Sleep apnea is a common sleep disorder that can cause loud snoring at night and a wide range of daytime symptoms. Although sleep apnea is common, it is a serious condition. If it is left untreated, sleep apnea can lead to cardiovascular trouble, hypertension, and other complications.
Types of Sleep Apnea
There are two main types of sleep apnea:
Obstructive sleep apnea (OSA) — OSA occurs when your upper airway becomes fully or partially blocked in your sleep. It takes hard muscle contractions from your chest and diaphragm to reopen your airway. This can interrupt your sleep, cause heart rhythm abnormalities, and reduce the supply of oxygen to organs and tissue.
Central sleep apnea — Central sleep apnea is caused by a problem with the central nervous system. This condition occurs when your brain doesn’t tell your muscles to breathe.
Obstructive sleep apnea is significantly more common than central sleep apnea.
- Loud snoring
- Waking up snorting or gasping for air
- Someone else observing that you have breathing pauses while you sleep
- Waking up with a dry mouth
- Frequent morning headaches
- Excessive daytime sleepiness
There are multiple signs you might have sleep apnea, and these go beyond just snoring. These signs can indicate OSA or central sleep apnea and include:
What Causes Sleep Apnea?
Obstructive sleep apnea occurs when you repeatedly and briefly stop breathing during the night. OSA is caused by an over-relaxation of the muscles in the back of the throat. The muscles at the back of your throat support structures such as your tongue, soft palate, tonsils, and the walls of your throat. When these muscles relax, your airway can narrow or close completely. This reduces the amount of air your body gets when you inhale. Your brain then registers that you’re not breathing and briefly wakes you up so that your throat muscles can reopen. This cycle can repeat all night and make it impossible for you to get a truly restful night’s sleep.
Central sleep apnea is caused by a disconnect in communication between your brain and your airway muscles. It is often the result of health conditions such as stroke, heart disease, and kidney failure. It can also be caused by opioids and other medications.
Anyone can develop sleep apnea, but there are risk factors that make the condition more likely. For instance, older men are at an increased risk for sleep apnea. Additional factors include:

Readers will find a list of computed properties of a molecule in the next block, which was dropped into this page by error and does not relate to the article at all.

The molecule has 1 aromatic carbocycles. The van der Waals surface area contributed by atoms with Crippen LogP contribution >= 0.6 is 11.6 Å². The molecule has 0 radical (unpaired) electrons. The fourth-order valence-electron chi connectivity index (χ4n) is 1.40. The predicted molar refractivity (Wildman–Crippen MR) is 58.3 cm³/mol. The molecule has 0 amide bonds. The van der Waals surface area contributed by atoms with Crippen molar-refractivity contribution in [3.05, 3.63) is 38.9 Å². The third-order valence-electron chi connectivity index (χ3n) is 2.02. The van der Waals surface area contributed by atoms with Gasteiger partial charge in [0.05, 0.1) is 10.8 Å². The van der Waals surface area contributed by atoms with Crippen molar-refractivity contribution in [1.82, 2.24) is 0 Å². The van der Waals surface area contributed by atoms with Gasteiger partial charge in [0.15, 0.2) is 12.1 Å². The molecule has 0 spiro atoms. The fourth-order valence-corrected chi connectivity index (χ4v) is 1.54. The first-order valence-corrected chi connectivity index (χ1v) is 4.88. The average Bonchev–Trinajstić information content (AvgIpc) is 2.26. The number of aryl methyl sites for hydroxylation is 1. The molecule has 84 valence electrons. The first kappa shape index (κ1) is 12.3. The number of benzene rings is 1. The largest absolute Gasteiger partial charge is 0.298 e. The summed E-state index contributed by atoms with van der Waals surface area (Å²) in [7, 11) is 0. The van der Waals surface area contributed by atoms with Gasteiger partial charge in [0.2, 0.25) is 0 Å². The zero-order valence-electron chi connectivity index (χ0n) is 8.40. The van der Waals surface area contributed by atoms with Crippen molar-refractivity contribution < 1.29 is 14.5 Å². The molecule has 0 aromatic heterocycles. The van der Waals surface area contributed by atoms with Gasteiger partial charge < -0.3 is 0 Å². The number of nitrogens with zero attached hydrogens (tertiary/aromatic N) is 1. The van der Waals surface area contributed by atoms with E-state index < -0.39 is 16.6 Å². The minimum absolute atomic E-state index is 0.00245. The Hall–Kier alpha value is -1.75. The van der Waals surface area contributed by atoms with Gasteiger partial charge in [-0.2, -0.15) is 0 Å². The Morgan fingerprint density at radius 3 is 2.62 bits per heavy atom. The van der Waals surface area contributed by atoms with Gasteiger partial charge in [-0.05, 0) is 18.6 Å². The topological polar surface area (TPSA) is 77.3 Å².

- A large neck circumference
- A narrow throat
- Enlarged tonsils or adenoids
- A family history of sleep apnea
- Having been through menopause
- Using sedative medications
- Drinking alcohol
- Chronic nasal congestion
- Chronic medical conditions including type 2 diabetes, congestive heart failure, and high blood pressure
What to Do When You Suspect Sleep Apnea
A medical appointment is the first step toward getting the treatment you need for sleep apnea. A healthcare provider can go over your symptoms and medical history and then order tests to confirm a diagnosis of sleep apnea. You might be referred to a sleep center for an appointment with a sleep specialist.
Often, having sleep apnea diagnosed involves staying overnight in the sleep center for a sleep study and test called polysomnogram During the test, you’ll be hooked up to equipment that monitors your heart rate, brain activity, blood oxygen levels, and arm and leg movements while you sleep. If you can’t stay overnight at a sleep center, home sleep apnea tests might be an option. These tests measure your airflow, breathing patterns, blood oxygen levels, and heart rate while you sleep.
Treating Sleep Apnea
Your treatment plan for sleep apnea will depend on the cause, type, and on your symptoms. Lifestyle changes, such as smoking cessation and weight loss, are typically a key part of the plan. Treatment options include:
- PAP therapy — PAP stands for positive airway pressure, and this type of therapy includes CPAP (continuous positive airway pressure), APAP (Automatic Positive Airway Pressure), and BiPAP (Bilevel Positive Airway Pressure). A PAP machine delivers pressurized air via a mask that you wear during sleep. This pressurized air acts like a splint, preventing your airways from collapsing.
- Oral appliances — Oral appliances are available from a dentist. They help keep your jaw in optimal position overnight and make it easier to breathe.
- Supplemental oxygen — Sometimes, using supplemental oxygen at night can help increase blood oxygen levels. This treatment is typically used for central sleep apnea.
- Surgery — If other treatments haven’t been successful, surgery might be an option for people with obstructive sleep apnea. There are multiple surgical options available that can keep your airways open, including tissue removal procedures and jaw repositioning.
Mayo Foundation for Medical Education and Research. (2021, July 27). Obstructive sleep apnea. Mayo Clinic. Retrieved October 7, 2022, from https://www.mayoclinic.org/diseases-conditions/obstructive-sleep-apnea/symptoms-causes/syc-20352090
Ratini, M. (2022, January 15). Central sleep apnea: Causes, symptoms, and treatments. WebMD. Retrieved October 7, 2022, from https://www.webmd.com/sleep-disorders/sleep-apnea/central-sleep-apnea
Is it more than a snore? recognizing sleep apnea warning signs - AASM. American Academy of Sleep Medicine – Association for Sleep Clinicians and Researchers. (2021, June 22). Retrieved October 7, 2022, from https://aasm.org/is-it-more-than-a-snore-recognizing-sleep-apnea-warning-signs/
U.S. Department of Health and Human Services. (n.d.). What is sleep apnea? National Heart Lung and Blood Institute. Retrieved October 7, 2022, from https://www.nhlbi.nih.gov/health/sleep-apnea